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ACS Workers Stage Walkout To Protest Heavy Caseloads

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Across the city, Administration for Children's Services workers staged a walkout Thursday to protest what they say are overly heavy caseloads.

Employees at the Bronx offices of the ACS say they're dealing with as many as 30 cases, when they should have only 12. Workers also say they've been threatened and unfairly reprimanded.

“Everybody's coming down on us in this climate to make sure that these kids are safe. But that's what we're doing,” said ACS worker Rinette Paul. “We're doing our best to make sure the kids are safe, and at the same time, we want to feel safe too. We want to feel safe and secure in the job and in the environment that we're working."

ACS officials say since the January death of 7-year-old Nixzmary Brown, allegedly at the hands of her stepfather, abuse and neglect reports have increased by 61 percent.

In a statement, ACS Commissioner John Mattingly said: "We are working to train and hire a total of 525 new workers by the end of this summer, which will alleviate this pressure by bringing caseloads down for each individual caseworker."



NY1's Dean Meminger filed this report.

Case workers for the Administration for Children's Services say they're being abused and overworked. And during their lunch break Thursday they rallied to demand better treatment.

“The main problem is extremely high case loads,” said ACS worker Shannon Jones. “Our workers, on average from our numbers, are upwards of 30 and 40 cases per worker. In order for us to meet city and state guidelines, we are not able to do so with such high caseloads."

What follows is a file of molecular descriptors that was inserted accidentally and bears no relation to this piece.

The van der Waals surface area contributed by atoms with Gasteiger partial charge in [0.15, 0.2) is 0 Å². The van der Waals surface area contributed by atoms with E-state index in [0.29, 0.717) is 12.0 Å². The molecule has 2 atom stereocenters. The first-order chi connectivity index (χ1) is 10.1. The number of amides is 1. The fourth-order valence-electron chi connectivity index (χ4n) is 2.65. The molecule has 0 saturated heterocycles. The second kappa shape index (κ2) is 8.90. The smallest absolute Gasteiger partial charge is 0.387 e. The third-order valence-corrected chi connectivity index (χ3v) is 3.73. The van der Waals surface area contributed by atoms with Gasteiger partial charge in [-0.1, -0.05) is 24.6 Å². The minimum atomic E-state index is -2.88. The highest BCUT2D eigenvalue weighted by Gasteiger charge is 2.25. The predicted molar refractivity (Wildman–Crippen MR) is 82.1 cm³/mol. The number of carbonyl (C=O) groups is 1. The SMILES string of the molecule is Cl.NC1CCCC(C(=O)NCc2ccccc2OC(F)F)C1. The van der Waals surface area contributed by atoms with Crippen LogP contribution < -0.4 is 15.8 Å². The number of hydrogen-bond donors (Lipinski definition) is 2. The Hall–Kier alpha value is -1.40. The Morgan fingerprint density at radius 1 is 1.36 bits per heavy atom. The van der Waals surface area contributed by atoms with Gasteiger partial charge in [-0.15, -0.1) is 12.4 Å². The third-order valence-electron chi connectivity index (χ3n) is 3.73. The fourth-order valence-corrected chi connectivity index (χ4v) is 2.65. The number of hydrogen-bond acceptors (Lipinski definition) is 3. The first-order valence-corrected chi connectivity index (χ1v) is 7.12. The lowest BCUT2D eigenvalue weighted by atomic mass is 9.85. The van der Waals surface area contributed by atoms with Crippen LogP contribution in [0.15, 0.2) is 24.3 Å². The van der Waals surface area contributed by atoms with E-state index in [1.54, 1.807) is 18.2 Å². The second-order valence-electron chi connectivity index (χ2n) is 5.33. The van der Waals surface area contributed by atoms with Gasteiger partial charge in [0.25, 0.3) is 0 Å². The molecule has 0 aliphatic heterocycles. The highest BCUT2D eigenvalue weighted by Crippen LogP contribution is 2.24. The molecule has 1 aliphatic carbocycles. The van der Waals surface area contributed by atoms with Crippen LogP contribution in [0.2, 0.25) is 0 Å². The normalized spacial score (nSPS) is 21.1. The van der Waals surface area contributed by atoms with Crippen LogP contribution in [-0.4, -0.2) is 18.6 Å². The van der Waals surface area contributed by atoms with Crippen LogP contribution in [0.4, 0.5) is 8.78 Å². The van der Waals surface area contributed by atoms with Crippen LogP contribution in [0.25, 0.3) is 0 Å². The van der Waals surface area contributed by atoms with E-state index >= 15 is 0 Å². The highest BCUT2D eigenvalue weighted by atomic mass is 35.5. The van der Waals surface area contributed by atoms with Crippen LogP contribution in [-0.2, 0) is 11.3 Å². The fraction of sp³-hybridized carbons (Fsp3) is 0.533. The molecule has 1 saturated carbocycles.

The case workers say they are supposed to visit families under their watch twice a month, but the high caseload makes that impossible. And new cases are being reported every day.

In fact, ACS says there were almost 28,000 reports of abuse or neglect of children from January through the end of April, a whopping 61 percent increase from the same time period last year. The increase follows the beating deaths of 7-year-old Nixzmary Brown and Quasaun Brown in January, allegedly at the hands of family members.

Workers complain they have faced extreme pressure and scrutiny ever since.

“Seasoned workers, the veteran workers who have been here for so long are just getting up and quitting,” says ACS worker Danielle Christiani. “We have potential workers coming out of the academy with less training than what should be, and that poses a great problem not only for the workers, but for the families that we are supposed to service.”

The ACS says it's trying to reduce the case load down to 12 for each employee. This year 470 new workers have been hired so far, and other workers have been redeployed to help out.

The ACS workers NY1 spoke with say they want to do a good job protecting the city’s children and families, but they claim the way the system is currently set up, it makes it extremely hard to do an effective job.

“There are lots of barriers at this time, and little hoops we have to go through to refer our families for services,” said ACS worker Robin Williams. “Like today, if we wanted to refer 200 families for services, there are not 200 slots out there available to service our families in the Bronx."

ACS says its workers are doing a good job, by they must meet the goals and demand of their job, and that's protecting children.

- Dean Meminger
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